Ben Stokes hopes his ODI retirement will prolong his Test career, as he reiterated his belief the current schedule makes it "unsustainable" for him to continue in all three formats.

Stokes, who has won his first four Tests since taking over as England's red-ball captain, will make his final ODI appearance against South Africa at Durham on Tuesday.

The all-rounder was instrumental in England's crowning achievement in the format, producing a remarkable 84 not out and registering eight in an enthralling Super Over to steer the side to victory in the 2019 World Cup final against New Zealand.

The 31-year-old will play his 105th ODI against the Proteas, having averaged 39.44 runs and taken a total of 74 wickets across his previous 104 outings in the format.

Speaking to Nasser Hussain for Sky Sports ahead of his one-day swansong, Stokes shed further light on his decision to focus on Test and Twenty20 cricket.

"It was a number of things, I think the schedule, everything that's expected of us these days is just, for me... it feels unsustainable," he said.

"It was actually after the first one-day game [against India last week], one person I spoke to [said] probably the best thing that was said to me, which was, 'if there's any doubt, there's no doubt'.

"As I said in my statement, this England shirt deserves 100 per cent of whoever wears it, and unfortunately, I didn't like the feeling of not being able to contribute in the way that I want to be able to. As an all-rounder I want to contribute with the bat, I want to contribute with the ball.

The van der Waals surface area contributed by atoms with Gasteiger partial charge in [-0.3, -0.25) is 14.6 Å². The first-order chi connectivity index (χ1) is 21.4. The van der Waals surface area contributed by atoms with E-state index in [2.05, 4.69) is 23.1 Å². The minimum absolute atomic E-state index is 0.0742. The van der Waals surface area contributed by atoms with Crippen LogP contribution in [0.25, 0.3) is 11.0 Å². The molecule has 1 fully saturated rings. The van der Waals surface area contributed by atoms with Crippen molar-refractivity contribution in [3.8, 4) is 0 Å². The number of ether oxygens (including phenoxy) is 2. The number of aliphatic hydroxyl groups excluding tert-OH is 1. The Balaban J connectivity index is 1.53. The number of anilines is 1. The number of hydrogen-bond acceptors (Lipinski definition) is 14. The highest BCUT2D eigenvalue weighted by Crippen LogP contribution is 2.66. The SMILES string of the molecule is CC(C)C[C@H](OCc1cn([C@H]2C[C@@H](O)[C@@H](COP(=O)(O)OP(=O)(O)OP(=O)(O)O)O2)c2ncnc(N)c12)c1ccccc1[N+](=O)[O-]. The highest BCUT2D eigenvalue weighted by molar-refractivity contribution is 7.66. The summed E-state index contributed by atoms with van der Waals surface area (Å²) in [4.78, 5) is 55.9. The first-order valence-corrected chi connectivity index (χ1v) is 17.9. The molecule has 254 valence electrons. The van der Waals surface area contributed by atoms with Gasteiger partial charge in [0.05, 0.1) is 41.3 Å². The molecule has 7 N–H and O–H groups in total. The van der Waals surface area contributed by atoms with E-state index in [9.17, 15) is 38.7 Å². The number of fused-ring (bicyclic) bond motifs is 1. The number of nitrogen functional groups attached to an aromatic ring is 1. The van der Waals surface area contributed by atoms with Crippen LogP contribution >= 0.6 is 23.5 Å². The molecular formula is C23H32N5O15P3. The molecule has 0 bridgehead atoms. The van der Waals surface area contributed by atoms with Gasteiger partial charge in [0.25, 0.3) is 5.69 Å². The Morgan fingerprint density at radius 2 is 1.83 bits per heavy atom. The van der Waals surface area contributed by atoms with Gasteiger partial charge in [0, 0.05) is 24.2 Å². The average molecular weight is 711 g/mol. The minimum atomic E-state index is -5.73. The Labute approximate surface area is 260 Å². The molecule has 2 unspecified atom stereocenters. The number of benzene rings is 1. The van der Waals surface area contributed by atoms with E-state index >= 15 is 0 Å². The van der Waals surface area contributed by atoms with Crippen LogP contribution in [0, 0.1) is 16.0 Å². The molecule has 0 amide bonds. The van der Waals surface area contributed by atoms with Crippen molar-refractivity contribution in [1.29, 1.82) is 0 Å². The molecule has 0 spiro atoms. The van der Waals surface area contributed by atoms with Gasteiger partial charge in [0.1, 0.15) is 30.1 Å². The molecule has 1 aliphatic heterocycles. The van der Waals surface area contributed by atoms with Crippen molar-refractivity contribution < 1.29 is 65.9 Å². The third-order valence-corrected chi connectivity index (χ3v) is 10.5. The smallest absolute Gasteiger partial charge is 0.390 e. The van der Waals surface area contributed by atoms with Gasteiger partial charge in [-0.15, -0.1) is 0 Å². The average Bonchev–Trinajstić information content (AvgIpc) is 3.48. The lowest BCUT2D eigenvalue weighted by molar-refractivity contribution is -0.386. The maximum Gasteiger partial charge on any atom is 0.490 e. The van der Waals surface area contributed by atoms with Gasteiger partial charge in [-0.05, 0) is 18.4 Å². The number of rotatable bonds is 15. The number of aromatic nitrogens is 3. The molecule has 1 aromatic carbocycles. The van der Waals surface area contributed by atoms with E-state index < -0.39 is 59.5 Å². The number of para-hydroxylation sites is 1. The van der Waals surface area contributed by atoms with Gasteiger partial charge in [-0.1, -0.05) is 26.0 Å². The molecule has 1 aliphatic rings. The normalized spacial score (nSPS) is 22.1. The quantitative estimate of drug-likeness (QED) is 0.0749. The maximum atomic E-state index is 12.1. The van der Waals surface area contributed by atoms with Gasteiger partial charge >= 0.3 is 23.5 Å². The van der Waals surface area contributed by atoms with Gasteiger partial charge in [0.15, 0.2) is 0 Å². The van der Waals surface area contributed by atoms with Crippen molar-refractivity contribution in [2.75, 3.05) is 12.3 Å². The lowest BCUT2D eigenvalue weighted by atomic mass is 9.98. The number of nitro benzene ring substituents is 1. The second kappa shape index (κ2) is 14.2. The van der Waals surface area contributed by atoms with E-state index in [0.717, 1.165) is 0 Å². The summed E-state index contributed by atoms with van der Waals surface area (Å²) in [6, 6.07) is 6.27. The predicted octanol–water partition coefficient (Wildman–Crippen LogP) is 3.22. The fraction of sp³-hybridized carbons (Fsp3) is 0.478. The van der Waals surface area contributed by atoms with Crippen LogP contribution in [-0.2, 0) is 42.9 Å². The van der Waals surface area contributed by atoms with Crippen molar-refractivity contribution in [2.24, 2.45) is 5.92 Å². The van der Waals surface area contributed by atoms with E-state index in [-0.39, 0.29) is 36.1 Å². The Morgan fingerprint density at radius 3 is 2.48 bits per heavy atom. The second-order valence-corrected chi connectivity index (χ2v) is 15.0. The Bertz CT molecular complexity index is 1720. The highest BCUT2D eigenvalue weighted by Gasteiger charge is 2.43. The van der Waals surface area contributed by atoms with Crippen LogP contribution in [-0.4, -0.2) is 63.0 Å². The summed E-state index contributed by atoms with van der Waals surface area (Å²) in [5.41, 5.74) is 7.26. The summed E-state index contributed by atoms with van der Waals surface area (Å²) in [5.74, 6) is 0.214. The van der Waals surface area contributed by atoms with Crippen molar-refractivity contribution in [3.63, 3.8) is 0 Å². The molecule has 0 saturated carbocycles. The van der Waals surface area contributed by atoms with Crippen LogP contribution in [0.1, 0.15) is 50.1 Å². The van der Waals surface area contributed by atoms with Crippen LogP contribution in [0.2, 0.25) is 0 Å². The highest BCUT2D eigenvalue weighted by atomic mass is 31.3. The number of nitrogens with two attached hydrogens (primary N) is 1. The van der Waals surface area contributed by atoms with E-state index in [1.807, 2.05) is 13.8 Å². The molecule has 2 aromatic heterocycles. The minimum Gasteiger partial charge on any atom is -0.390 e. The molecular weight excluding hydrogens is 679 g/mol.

"Also [I didn't like the feeling of] stopping someone else being able to progress in this format for England, who I know is desperate to go out there and able to give the captain and the coach 100 per cent of themselves.

"When I thought about it long and hard and realised I don't think I can do that in all three formats after how the body felt after the Test series, it was easy, knowing that I can't go out there and give my all."

Stokes, who has made 83 Test appearances for his country, revealed giving up one of the white-ball formats to prolong his career was something he had considered for some time.

But he admitted he struggled to choose between ODI and T20 cricket, adding: "Yeah, it was never going to be an easy one.

"I always knew that at some point, I'd have to choose one of the white-ball formats to continue with, I just didn't know which one.

"After that one-day game, it just hit me in the face. I had a quick chat with Jos [Buttler] after the game and said if the game was in a different situation, I would've carried on bowling.

"Now, being the captain of the Test team, and with how much cricket we've got coming up, I've also got to bear in mind that I've got to look after my body because I want to play as long as I possibly can. 

"I look at the way Jimmy and Broady's careers have gone when they stopped playing white-ball cricket, and that's what I want to do. I want to play 140 or 150 Test matches for England.

"It's come a lot earlier than I would have liked it to, at 31 years of age, to give one of the formats up, but there's longevity that I've thought about.

"Hopefully when I'm 35 or 36 and still playing Test cricket and T20 cricket, I can look back on this decision and say I'm very happy with the decision I made."